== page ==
Originally published 06/23/2013
Martin Bernal, whose three-volume work “Black Athena” ignited an academic debate by arguing that the African and Semitic lineage of Western civilization had been scrubbed from the record of ancient Greece by 18th- and 19th-century historians steeped in the racism of their times, died on June 9 in Cambridge, England. He was 76.The cause was complications of myelofibrosis, a bone marrow disorder, said his wife, Leslie Miller-Bernal.“Black Athena” opened a new front in the warfare over cultural diversity already raging on American campuses in the 1980s and ’90s. The first volume, published in 1987 — the same year as “The Closing of the American Mind,” Allan Bloom’s attack on efforts to diversify the academic canon — made Mr. Bernal a hero among Afrocentrists, a pariah among conservative scholars and the star witness at dozens of sometimes raucous academic panel discussions about how to teach the foundational ideas of Western culture....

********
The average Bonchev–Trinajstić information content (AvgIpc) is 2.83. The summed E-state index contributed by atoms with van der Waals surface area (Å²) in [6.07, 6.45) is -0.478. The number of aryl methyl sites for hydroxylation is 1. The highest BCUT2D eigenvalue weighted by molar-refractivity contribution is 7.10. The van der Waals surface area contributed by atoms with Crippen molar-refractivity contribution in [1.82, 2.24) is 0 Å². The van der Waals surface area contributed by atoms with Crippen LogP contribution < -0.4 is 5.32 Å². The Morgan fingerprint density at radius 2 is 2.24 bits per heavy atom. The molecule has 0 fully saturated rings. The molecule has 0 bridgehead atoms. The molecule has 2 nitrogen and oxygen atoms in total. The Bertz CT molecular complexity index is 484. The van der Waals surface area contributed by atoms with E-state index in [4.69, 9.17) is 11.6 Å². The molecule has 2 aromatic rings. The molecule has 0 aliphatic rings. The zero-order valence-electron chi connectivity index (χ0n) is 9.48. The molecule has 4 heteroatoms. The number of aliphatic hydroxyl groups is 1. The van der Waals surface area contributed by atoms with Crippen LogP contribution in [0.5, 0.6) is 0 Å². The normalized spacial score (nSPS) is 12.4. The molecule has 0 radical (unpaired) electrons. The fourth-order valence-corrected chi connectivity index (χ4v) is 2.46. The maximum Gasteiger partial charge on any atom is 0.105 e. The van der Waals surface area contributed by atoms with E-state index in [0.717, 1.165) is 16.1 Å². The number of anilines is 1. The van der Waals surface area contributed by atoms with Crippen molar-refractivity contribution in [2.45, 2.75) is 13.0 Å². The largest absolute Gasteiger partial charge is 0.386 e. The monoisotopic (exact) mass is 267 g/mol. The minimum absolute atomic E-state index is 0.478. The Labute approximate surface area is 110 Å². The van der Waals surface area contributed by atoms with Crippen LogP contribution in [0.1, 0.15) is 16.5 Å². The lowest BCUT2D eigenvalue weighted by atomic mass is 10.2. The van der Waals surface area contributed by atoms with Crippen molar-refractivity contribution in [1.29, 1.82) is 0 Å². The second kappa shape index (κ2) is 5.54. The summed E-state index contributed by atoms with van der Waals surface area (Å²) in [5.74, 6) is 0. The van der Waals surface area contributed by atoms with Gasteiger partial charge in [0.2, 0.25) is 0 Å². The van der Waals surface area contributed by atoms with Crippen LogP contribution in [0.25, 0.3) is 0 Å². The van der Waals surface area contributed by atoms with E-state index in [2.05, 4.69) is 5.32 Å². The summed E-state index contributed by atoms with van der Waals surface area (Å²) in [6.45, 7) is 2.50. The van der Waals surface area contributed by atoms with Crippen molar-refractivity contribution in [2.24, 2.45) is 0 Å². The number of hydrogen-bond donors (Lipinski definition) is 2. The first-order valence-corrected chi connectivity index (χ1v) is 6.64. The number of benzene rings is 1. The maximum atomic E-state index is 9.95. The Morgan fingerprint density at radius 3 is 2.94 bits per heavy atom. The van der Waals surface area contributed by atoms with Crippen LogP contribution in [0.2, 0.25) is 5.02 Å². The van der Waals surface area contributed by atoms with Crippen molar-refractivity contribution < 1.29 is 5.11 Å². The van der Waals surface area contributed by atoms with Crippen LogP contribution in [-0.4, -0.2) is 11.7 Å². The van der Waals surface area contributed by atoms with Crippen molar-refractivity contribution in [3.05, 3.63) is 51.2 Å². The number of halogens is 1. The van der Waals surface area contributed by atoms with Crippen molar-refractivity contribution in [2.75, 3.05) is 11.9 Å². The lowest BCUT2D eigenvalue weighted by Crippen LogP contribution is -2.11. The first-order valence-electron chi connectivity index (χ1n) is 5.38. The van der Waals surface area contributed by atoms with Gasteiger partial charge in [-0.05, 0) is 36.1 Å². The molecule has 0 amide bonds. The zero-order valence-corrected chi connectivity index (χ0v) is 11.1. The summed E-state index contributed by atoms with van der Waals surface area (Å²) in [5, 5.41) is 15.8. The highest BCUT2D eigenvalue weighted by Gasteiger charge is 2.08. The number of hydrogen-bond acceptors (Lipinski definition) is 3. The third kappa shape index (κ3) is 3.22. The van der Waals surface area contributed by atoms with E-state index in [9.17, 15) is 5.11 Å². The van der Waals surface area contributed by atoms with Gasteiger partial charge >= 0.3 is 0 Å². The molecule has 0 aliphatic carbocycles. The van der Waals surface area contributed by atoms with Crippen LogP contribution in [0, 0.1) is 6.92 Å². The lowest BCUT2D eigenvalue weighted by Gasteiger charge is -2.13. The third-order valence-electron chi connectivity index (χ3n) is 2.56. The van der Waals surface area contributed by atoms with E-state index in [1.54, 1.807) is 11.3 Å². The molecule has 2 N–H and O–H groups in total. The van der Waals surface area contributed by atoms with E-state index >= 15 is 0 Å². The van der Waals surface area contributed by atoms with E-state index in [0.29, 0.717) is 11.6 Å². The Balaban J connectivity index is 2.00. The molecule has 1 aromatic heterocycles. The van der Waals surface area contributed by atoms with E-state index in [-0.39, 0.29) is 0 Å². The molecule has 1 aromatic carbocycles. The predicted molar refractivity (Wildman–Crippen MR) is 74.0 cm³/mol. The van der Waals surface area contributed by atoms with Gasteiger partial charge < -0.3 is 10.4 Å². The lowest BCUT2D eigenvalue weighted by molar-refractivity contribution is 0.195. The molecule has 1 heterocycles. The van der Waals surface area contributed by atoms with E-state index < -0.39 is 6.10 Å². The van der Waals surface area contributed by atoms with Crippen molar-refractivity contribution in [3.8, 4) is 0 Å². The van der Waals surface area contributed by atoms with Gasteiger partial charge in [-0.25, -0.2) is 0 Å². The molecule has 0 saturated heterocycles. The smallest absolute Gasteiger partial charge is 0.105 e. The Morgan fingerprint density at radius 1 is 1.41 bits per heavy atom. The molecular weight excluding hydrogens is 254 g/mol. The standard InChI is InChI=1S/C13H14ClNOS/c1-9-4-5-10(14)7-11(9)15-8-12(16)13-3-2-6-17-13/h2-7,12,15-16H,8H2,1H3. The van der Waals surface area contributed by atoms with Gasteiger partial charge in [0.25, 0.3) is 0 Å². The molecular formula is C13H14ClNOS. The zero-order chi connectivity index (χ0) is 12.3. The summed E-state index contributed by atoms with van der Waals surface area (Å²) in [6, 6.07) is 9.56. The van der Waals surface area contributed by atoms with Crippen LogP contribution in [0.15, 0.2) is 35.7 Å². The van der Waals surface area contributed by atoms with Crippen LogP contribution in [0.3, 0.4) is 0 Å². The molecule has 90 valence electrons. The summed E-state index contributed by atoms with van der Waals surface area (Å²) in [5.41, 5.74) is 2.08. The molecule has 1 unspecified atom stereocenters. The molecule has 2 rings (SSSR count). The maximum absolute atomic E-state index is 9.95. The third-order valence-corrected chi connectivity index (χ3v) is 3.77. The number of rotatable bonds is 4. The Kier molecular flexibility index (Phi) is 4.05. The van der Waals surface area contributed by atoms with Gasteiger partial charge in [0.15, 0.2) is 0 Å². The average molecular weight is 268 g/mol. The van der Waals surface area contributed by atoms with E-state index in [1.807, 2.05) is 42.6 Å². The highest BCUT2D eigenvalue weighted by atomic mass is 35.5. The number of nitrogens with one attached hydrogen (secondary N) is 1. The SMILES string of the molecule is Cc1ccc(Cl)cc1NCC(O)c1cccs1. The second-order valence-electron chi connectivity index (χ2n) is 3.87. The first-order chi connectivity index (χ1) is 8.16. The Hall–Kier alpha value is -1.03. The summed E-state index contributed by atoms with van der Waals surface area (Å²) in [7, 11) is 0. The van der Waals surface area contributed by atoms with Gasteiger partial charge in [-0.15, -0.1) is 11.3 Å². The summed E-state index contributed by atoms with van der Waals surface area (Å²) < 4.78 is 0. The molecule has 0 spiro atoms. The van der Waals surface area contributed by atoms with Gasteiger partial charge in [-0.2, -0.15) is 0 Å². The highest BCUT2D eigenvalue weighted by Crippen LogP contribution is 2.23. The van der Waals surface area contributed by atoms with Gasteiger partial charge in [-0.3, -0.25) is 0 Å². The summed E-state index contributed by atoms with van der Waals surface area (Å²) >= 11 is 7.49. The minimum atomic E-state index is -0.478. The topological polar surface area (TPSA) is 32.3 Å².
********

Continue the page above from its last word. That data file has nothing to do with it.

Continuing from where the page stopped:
- Did a historian who said he’s a victim of McCarthyism get the story wrong?
- Stephanie Coontz’s work on the history of marriage cited by the Supreme Court.
- How Does It Feel To Have One’s Work as a Historian Cited by the Supreme Court? Cool. Very Cool. Thank You Very Much.
- NYT History Book Reviews: Who Got Noticed this Week?
- David Hackett Fischer wins $100,000 prize for lifetime achievement in military writing